Tuesday, 18 August 2009
Coriander (Coriandrum sativum) is an annual herb in the family Apiaceae. It is also known as cilantro, particularly in the Americas. Coriander is native to southwestern Asia right to the west to North Africa.
The name coriander derives from French coriandre through Latin “coriandrum” and in turn from the Greek “κορίαννον”. All parts of the plant are edible, but the fresh leaves and the dried seeds are the most commonly used in cooking. Coriander is commonly used in Middle Eastern, Mediterranean, Indian, South Asian, Mexican, Latin American, Chinese, African and Southeast Asian cuisine.
Originally grown around present day Greece, coriander has been used as a culinary herb since at least 5,000 B.C. It is mentioned in Sanskrit text and the Bible. Pliny the Elder (23-79 A.D.) used the name Coriandrum after "coris", the Greek word for "bedbug" as it was said they both emitted a similar odour. Coriander is one of the herbs thought to have aphrodisiac qualities; the Chinese used it in love potions and in “The Thousand and One Nights” a man who had been childless for 40 years is cured with a coriander concoction. Spanish conquistadors introduced it to Mexico and Peru where it now commonly paired with chillies in the local cuisine.
The coriander leaves have a very different taste from the seeds, with citrus-like overtones. Some people perceive an unpleasant "soapy" taste or a rank smell and avoid eating the leaves. The fresh leaves are an essential ingredient in many South Asian foods (particularly chutneys), in Chinese dishes and in Mexican salsas and guacamole.
Chopped coriander leaves are also used as a garnish on cooked dishes such as dhal and many curries. As heat diminishes their flavour quickly, coriander leaves are often used raw or added to the dish right before serving. The leaves also spoil quickly when removed from the plant, and lose their aroma when dried or frozen.
The dry fruits are known as coriander seeds. In some regions, the use of the word coriander in food preparation always refers to these seeds (as a spice), rather than to the plant itself. The seeds have a lemony citrus flavour when crushed. It is also described as warm, nutty, spicy, and orange-flavoured. It is commonly found both as whole dried seeds and in ground form. Seeds can be roasted or heated on a dry pan briefly before grinding to enhance and alter the aroma. Like most spices, ground coriander seed loses its flavour quickly in storage and is best when ground as needed. For optimum flavour, whole coriander seed should be stored in a tightly sealed container away from sunlight and heat.
Coriander seed is a key in garam masala and Indian curries, which often employ the ground fruits in generous amounts together with cumin. Roasted coriander seeds, called dhana dal, are also eaten as a snack. It is also the main ingredient of the two south Indian gravies, sambhar and rasam.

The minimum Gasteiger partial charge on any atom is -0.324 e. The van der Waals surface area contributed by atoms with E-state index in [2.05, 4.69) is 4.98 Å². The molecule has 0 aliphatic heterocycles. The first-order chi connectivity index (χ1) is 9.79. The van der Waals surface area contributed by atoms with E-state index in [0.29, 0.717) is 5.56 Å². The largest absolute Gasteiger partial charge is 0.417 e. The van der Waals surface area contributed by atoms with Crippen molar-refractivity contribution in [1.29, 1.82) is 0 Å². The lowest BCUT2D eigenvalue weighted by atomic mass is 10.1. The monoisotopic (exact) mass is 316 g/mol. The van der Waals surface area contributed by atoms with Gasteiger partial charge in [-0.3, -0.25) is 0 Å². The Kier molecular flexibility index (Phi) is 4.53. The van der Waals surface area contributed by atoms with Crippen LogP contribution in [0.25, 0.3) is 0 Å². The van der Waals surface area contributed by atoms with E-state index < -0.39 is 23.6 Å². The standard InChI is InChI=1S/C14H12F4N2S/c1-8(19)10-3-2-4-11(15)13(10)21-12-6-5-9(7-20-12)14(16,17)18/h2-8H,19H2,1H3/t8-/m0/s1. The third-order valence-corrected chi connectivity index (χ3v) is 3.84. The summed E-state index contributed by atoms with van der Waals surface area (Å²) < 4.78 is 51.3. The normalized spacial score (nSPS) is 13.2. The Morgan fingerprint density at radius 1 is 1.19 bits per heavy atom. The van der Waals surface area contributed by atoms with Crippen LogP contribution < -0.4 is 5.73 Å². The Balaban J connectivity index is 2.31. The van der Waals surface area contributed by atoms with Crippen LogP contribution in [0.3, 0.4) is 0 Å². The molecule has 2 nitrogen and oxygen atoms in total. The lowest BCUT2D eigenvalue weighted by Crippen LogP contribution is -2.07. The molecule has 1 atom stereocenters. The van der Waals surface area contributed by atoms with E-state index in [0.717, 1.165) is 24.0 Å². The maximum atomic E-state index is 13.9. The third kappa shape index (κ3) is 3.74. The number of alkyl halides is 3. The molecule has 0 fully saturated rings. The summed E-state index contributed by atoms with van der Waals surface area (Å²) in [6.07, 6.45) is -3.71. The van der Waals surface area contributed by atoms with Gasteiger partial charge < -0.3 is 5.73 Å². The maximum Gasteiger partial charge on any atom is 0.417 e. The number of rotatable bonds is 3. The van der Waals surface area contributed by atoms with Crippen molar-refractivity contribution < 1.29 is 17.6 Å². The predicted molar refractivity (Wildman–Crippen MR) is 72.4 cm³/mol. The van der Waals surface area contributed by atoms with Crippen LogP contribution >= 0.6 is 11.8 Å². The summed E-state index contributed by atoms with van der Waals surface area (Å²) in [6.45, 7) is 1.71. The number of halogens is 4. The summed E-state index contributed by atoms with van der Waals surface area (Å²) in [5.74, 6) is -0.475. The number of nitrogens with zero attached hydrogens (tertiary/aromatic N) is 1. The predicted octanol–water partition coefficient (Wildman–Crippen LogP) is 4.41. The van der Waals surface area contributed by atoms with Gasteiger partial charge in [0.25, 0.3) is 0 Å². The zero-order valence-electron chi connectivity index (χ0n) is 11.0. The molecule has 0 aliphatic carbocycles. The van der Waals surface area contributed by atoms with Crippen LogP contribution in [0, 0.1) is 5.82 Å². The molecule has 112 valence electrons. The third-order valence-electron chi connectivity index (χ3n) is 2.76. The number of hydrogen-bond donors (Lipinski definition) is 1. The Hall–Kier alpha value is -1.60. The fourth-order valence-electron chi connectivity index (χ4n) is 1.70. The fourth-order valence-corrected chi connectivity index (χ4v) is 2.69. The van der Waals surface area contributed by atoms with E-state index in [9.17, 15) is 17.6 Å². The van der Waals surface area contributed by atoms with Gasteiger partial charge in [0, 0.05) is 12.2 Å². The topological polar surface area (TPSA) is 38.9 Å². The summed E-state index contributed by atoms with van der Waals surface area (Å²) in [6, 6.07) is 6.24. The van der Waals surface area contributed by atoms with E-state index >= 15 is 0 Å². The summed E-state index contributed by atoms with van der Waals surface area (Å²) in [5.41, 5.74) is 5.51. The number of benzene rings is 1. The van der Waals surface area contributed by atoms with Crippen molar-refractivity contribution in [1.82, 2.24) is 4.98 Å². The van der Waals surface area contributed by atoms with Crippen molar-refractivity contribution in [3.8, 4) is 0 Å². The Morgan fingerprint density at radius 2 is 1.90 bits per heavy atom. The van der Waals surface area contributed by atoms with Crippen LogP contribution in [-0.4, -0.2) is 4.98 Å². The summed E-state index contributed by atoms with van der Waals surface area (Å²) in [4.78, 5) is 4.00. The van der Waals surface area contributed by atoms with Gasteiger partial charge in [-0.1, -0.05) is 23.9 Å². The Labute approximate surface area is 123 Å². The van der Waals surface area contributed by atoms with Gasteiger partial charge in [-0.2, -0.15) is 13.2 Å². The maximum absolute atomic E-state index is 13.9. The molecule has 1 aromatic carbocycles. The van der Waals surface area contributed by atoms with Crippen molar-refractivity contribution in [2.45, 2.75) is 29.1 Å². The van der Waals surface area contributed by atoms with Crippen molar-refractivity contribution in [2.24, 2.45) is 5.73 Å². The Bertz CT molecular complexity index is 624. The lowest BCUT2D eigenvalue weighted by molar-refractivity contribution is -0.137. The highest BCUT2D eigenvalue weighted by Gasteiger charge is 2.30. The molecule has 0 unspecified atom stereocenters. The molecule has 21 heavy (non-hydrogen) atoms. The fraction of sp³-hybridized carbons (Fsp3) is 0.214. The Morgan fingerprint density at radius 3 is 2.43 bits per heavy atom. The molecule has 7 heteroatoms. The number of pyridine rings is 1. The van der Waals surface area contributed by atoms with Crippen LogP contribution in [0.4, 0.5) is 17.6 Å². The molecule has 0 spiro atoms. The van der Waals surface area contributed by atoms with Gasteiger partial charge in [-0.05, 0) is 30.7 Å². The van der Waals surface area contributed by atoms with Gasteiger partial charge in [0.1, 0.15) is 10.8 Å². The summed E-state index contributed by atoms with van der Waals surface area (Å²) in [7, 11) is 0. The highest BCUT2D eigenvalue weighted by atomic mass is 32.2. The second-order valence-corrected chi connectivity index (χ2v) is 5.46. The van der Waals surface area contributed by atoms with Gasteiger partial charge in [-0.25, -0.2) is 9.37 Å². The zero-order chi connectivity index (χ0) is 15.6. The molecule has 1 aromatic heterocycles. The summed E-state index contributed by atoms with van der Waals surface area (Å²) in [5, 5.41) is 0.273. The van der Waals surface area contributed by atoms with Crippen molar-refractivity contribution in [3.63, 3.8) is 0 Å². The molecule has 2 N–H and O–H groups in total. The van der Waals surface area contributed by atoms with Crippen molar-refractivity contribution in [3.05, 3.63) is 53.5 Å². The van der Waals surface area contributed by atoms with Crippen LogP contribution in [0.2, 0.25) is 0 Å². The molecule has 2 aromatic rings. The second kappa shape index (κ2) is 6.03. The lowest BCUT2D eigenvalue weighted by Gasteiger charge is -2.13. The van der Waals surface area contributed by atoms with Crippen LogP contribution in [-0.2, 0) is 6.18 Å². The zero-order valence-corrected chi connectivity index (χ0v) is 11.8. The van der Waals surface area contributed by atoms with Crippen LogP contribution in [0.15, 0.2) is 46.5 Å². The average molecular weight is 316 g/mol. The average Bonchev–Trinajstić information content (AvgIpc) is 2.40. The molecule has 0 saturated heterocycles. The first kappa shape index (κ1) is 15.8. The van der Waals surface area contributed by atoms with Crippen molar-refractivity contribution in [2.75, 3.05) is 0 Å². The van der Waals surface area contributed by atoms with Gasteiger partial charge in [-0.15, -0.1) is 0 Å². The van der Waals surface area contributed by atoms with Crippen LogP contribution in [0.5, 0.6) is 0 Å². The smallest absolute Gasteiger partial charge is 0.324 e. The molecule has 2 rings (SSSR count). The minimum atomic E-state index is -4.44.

Outside of Asia, coriander seed is an important spice for pickling vegetables, and making sausages in Germany and South Africa. In Russia and Central Europe coriander seed is an occasional ingredient in rye bread as an alternative to caraway. Coriander seeds are also used in brewing certain styles of beer, particularly some Belgian wheat beers. The coriander seeds are typically used in conjunction with orange peel to add a citrus character to these styles of beer. Having said this, it is not a common spice in Western cuisine.
Coriander roots have a deeper, more intense flavour than the leaves. They are used in a variety of Asian cuisines. They are commonly used in Thai dishes, including soups and curry pastes. In Malaysia, it is usually ground to make curry paste.
Coriander is considered an aid to the digestive system. It is an appetite stimulant and aids in the secretion of gastric juices. The essential oils of the cilantro leaves contain antibacterial properties and can be used as a fungicide. It is rich in vitamin C.
Coriander - Europe, Asia, Australasia
Cilantro - Latin America and United States
Spanish: cilantro, culantro
Burmese: nannambin (leaves), nannamzee (seed)
Chinese: hsiang tsai, yen-sui, yuen sai, yuin si tsoi (leaves)
Indian: dhanyia, dhuniah, kothimbir, kotimear, kotimli (seed)
dhania patta, dhania sabz, hara dhania (leaf)
Lao: phak hom pom
Malay: daun ketumba(r) (leaves), ketumba(r) (seed)
Sinhalese: kottamalli (seed), kottamalli kolle (leaves)
Thai: pak chee (met)
Source: Wikipedia and The Epicentre